There are also political implications for China. The Padma Bridge aids Beijing’s larger desire to deepen integration and connection with South-East Asia via Yunnan province. As economic matters came to the forefront of Chinese thinking in the late 1980s, landlocked Yunnan began to be seen as a potential bridge to South-East Asia and the Indian Ocean. Such connectivity, it was believed, would open the markets of southern China to the world and provide an alternative to the maritime choke point of the Malacca Strait. Various Chinese-led infrastructure projects, such as the Laos-China railway, have sought to make that vision a reality. Although not providing direct connection between Bangladesh and China, the Padma Bridge serves to enhance connectivity across Bangladesh and, thus, South Asia more broadly, further aiding the realisation of Beijing’s vision of a connected South-East Asia with Yunnan province as the key economic node.

Despite the above, it can be said that China does not actually have too much interest in forging closer ties with Bangladesh for strategic reasons. The Kyaukphyu port in Myanmar, part of the China-Myanmar Economic Corridor, leaves the idea of a Chinese port on the Bay of Bengal for access to the Indian Ocean – something Beijing earlier pursued – largely superfluous. It seems that China’s political gains from the Padma Bridge’s construction will be in the realm of soft power.

The World Bank’s bailout from the project, and China’s continued partnership, bolsters the credibility of China’s model of development; it is seen as more sensitive to local needs – in this case the need for infrastructure – and comes with less red tape and lecturing on governance standards than does aid from the West. China could be seen as a more attractive partner than the West for smaller countries in need of infrastructure. This soft power boost puts Chinese companies in a better position to win headline-making contracts. It also allows China to set construction and technical standards abroad in states that will likely require additional infrastructure and maintenance, further putting itself in a better position to win future economic opportunities.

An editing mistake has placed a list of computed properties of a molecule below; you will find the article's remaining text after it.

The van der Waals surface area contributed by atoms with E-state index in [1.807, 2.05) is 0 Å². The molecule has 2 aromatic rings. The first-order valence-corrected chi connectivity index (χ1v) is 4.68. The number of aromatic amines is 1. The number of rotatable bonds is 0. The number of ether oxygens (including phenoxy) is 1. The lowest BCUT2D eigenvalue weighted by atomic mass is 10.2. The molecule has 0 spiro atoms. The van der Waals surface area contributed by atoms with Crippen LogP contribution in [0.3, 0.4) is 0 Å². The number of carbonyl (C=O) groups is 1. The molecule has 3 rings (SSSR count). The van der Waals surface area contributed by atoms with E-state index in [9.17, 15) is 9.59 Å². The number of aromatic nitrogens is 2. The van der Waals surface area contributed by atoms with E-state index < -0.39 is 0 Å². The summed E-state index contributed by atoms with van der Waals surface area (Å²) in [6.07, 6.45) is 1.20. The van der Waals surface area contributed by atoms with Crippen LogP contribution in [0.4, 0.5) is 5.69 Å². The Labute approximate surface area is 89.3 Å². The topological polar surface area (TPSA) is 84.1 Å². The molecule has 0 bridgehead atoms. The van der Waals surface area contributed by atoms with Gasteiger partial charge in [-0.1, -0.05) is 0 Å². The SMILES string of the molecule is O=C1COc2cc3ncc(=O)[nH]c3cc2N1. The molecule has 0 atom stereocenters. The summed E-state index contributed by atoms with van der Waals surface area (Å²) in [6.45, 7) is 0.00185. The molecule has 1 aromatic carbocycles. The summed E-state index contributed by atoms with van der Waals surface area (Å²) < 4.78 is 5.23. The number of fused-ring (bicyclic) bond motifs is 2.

The bridge will come into operation sometime in 2022. If all goes according to plan, it will serve as a prime example of China’s expanding soft power and increasing ability to effect change through world-beating infrastructure projects abroad. It also demonstrates how a smaller country affected by a larger power’s competition with China – in the former case, Bangladesh, and the latter, India – can still engage with Beijing and benefit from co-operation by making shrewd decisions and carefully managing relations.

About the Author

Patrick Triglavcanin is studying for the degree of Master of International Relations and National Security at Curtin University.

Any opinions or views expressed in this paper are those of the individual author, unless stated to be those of Future Directions International.